Your visual world is incredibly detailed, full of emotions and individual characters. Where do you draw inspiration from?
Completely trivial things, everyday moments and characters that are easy to exaggerate. When I’m on the bus, I often watch people’s facial expressions and wonder what they might be thinking about. So what I would like to know is how others experience the moments I see from the outside. I’m very much inspired by Gogol and his terribly grotesque sense of humor, while he treats his characters with love and care. I think we are similar in the sense that we see people’s flaws and turn them into virtues. My characters are alive: a bit grotesque, a bit funny, but very real.
What does your creative process look like?
I usually sleep on the idea after a request, and in the morning, I have a vision or concept to start from. When creating a design, I do a lot of research, I like to work from my photographs taken on the streets of Budapest or London, which I regard as a kind of social photographs. I tend to make collages to see different layers and details that interest me, and then dive into the deep end. Sometimes inspiration just strikes, for example, for this print I photographed my sister, Lujza eating listlessly in front of her laptop. Of course, the character is not her, she just helped me with the initial composition.
In your work, female figures appear more frequently. Do you prefer to draw inspiration from their lives?
I think they have slightly more interesting bodies and looks than men. I am a woman myself, so I can express a more personal voice in depicting situations and experiences in our lives. Somehow, society’s expectations burden us in different ways and pull us in many directions. Building a career, looking like a swimsuit model, starting a family, and being a good mother—these are somewhat contradictory expectations. As I approach thirty, I too feel the pressure of that biological clock ticking.
You show a ‘crooked mirror’ to the world while everyone is chasing the concept of ideal beauty. What’s your opinion on this?
I also have a dilemma with this. I find that there is a real part of life that surrounds us, full of flaws, and small details, like the ones I show in my graphics. On the other hand, there is an idealized, marketable part that we only chase. I have to take that into account when I’m creating, to be true to myself but also be marketable. It’s hard when you’re making a living out of it. A lot of my drawings wouldn’t fit in a client’s living room or bedroom, but luckily I have a very wide and open-minded audience, who always see something in them that resonates with their personality.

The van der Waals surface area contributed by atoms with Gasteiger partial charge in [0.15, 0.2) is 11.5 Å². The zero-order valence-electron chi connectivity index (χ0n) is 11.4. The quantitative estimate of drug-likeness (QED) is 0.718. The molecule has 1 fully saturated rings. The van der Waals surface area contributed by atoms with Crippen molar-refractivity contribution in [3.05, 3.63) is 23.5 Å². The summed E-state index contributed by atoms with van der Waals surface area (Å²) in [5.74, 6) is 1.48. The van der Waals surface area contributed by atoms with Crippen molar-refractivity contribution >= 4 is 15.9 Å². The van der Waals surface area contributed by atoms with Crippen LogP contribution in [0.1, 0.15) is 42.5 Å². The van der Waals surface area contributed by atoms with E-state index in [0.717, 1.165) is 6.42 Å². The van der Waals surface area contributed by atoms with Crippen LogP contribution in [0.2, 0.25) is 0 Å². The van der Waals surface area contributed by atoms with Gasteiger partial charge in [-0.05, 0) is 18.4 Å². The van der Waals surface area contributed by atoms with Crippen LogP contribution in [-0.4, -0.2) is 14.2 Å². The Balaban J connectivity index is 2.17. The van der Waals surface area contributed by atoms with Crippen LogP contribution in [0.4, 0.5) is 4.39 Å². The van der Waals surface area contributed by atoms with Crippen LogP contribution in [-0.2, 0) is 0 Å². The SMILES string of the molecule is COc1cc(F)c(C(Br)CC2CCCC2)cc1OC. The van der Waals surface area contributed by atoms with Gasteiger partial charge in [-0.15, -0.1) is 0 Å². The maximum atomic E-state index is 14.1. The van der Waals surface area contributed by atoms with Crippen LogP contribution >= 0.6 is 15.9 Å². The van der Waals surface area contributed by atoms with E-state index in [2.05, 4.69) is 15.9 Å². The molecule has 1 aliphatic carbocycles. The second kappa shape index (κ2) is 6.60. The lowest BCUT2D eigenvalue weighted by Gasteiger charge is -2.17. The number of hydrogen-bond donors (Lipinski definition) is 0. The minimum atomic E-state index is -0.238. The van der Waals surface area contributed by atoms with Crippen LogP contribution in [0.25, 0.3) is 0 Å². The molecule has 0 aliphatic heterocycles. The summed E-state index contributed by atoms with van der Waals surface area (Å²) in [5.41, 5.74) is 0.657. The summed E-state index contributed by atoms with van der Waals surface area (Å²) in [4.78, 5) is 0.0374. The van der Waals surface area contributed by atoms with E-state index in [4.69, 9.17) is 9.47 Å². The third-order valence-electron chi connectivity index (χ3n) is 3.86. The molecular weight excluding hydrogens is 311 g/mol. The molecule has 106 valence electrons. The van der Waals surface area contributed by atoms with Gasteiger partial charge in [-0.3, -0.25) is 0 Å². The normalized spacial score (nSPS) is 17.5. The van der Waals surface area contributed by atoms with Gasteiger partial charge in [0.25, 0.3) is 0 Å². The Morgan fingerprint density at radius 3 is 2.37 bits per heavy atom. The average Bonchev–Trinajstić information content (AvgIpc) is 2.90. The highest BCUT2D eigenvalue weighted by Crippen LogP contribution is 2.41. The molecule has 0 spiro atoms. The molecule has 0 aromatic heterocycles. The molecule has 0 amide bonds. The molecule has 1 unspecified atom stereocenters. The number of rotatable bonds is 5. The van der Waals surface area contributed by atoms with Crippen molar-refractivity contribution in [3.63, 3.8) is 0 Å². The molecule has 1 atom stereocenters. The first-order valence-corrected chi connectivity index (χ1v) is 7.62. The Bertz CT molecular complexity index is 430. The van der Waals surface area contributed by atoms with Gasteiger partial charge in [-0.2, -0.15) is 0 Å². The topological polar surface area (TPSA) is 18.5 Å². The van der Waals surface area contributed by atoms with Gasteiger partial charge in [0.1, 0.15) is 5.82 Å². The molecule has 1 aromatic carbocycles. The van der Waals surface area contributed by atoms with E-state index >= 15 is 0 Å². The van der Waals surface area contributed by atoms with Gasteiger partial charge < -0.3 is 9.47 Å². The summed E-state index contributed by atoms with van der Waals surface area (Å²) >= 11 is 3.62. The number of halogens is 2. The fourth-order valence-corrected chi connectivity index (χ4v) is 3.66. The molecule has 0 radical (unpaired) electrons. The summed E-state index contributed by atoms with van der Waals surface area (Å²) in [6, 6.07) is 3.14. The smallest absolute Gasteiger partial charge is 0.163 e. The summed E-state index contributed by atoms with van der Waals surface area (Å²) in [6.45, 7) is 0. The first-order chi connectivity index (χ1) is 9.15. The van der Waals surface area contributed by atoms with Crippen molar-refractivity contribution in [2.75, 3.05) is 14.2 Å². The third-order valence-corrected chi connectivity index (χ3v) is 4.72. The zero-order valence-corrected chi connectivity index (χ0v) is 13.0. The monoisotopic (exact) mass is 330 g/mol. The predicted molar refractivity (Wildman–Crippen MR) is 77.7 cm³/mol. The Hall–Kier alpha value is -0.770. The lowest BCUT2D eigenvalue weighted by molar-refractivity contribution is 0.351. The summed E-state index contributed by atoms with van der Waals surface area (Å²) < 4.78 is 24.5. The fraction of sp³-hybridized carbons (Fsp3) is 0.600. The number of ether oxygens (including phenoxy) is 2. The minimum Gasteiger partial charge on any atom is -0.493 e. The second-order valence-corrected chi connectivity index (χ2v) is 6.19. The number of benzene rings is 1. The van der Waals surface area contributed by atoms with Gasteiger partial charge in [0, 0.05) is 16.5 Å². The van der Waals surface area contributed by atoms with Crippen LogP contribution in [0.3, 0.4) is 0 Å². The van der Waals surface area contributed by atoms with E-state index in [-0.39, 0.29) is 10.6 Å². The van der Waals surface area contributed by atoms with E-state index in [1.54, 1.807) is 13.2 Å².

Taschen selected you as one of the 100 best illustrators in the world. Did this recognition motivate you?
It was an incredible feeling, but I find it difficult to accept recognition, I often question myself even when I shouldn’t. I keep thinking that I could have done a better and more perfect job. The greatest joy for me is when my peers tell me that this is how they see their lives, that they struggle with similar problems in their daily lives, and that they have received the message and the lovable world that I want to convey through my work. I’ve come a long way, passed many milestones, and they always convince me that it’s worth continuing on this path.
What are your goals and dreams for the future?
It’s a bit difficult for me now, I have reassessed many things recently. My goal is to start my own studio one day, in a more serious manner, with larger companies. I want to continue doing what feels good, and most importantly, I want to create my graphics with love and present my little world through them. I have no intention of changing professions, but if I do become an organ dealer, I certainly won’t tell you about it!